Compliance is dead, long live complianceby
To paraphrase Mark Twain: reports of the death of compliance have been greatly exaggerated.
Compliance is routinely pronounced dead at conferences, in social media posts, or any gathering where an accountant is in earshot. Those reading aloud the obituary of compliance often do so in the same sentence as promoting the need for accountants to develop advisory services. Accountants who don't comply are told that they too will suffer a similar extinction.
However, Cheap Accounting's Elaine Clark is one accountant who is fed up with this compliance bashing. She has (figuratively) tied herself to the pillar of compliance and has taken to social media to profess her love of the beleaguered accounting work.
The bread and butter of the profession
“Compliance is the backbone,” Clark told AccountingWEB. But banging the drum for compliance should not be seen as a snub against advisory. The two complement each other.
“It is the bread and butter of the profession upon which other services are built and sold because compliance provides you with the information, knowledge, understanding and touchpoints with the clients to make the selling of advisory easier,” said Clark.
More profitable advisory services are dangled in front of accountants as they’re told compliance is declining. But Clark said these compliance-ditchers would resemble a consultancy firm, not a firm of accountants.
“It’s like telling an undertaker to forget burying bodies and instead sell hymns,” she said.
Starting my "Calling out the Compliance Disparagers” personal campaign
It's what clients want
It is profitable
It provides regular income
It's the backbone of accountancy
RT if you agree pic.twitter.com/tHwsO3M5K3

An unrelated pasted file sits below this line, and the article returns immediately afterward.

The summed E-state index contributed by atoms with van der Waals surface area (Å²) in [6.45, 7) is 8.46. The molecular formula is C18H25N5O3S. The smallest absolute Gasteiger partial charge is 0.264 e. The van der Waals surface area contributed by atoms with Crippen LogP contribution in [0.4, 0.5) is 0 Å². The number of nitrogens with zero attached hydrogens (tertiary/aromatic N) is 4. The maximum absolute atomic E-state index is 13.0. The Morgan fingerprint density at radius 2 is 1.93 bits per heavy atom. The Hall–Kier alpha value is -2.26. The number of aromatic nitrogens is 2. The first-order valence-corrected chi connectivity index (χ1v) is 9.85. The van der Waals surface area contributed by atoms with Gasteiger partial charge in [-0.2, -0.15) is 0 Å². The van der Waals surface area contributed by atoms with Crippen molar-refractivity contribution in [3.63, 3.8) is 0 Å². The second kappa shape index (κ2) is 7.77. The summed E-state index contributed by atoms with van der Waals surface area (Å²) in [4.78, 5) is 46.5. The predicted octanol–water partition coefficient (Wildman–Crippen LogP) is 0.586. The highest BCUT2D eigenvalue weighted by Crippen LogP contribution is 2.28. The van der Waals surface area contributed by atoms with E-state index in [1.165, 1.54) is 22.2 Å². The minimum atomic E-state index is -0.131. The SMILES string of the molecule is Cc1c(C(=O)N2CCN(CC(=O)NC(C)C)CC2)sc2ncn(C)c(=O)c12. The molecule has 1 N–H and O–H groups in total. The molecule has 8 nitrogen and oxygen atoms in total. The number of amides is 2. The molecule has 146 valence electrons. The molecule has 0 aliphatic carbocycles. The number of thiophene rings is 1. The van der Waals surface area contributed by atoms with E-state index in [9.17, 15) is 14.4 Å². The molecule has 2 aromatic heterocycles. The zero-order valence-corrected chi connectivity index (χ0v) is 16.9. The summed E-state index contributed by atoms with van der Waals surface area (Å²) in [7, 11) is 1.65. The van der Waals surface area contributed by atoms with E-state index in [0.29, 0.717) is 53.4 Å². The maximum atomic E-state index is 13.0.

— Elaine Clark (@cheapaccounting) October 30, 2018
Is MTD the death knell for compliance?
Feports of the decline in compliance is driven, in part, by the forecasted effect automation, AI and Making Tax Digital will have on the profession. With all the noise generated by the compliance naysayers, it is perhaps understandable why some accountants are concerned. The fear is that a lot of compliance work will be automated, so what will this mean for their fees? It’s no wonder the advisory voices are getting louder.
But as someone who recently joined the advisory board of banking and accounting app Coconut, Clark is not concerned by the effect technology will have on compliance.
“Computers should be used to automate processes that don't need intelligence, or where you can use AI do those things,” reasoned Clark. “What we as accountants need to do is keep looking at the tools, techniques, and technology out there to allow us to deliver a cost-effective service to compliance clients.”
If anything, the government’s digital dreams will breathe life into compliance work. Seeing the move to digital reporting in his home country Australia in 2000 with GST, From the Trenches podcast host Paul Meissner expects the UK to see the greatest period of compliance work in the last 10 years.
Responding to an AccountingWEB tweet that referenced the decline of compliance phrase, Meissner retorted: “Advisory will come to a standstill as MTD rolls out.”
An appearance on BBC Radio 4’s Moneybox Live with some puzzled business owners cemented in Clark’s mind the need for accountants embrace compliance work in a post-MTD world. “It's amazing how the business community hasn't been educated on what their compliance responsibilities are going to be from April next year," she commented.
Stand up for compliance
Clark’s ‘I love compliance’ campaign has received backing from other small practice supporters on social media. ICPA’s Tony Margaritelli said: “It’s what we do and we don’t make a song and dance about it like our adviser and futurist colleagues. We need to stand by what we do and not be talked down to.”
The ‘compliance disparagers’ are part of the negative noise that Clark believes is adding to the stress levels of sole practitioners and small firms. “If a sole practitioner or small firm wants to be 100% compliance they're not wrong. There is a valid place for them to exist in the accountancy profession and we have to stop kicking people.”
Software insider Phil Sayers also questioned on an AccountingWEB article the notion that advisory is the beacon all accountants should pursue. “Accountants need to decide whether or not this is an area they want to get into. After all, you wouldn't suggest that a client radically changes their business model if this flies in the face of the client's personal and business objectives.”
What side do you stand? Are you flying the flag of compliance? Or are the reports correct - is compliance in terminal decline?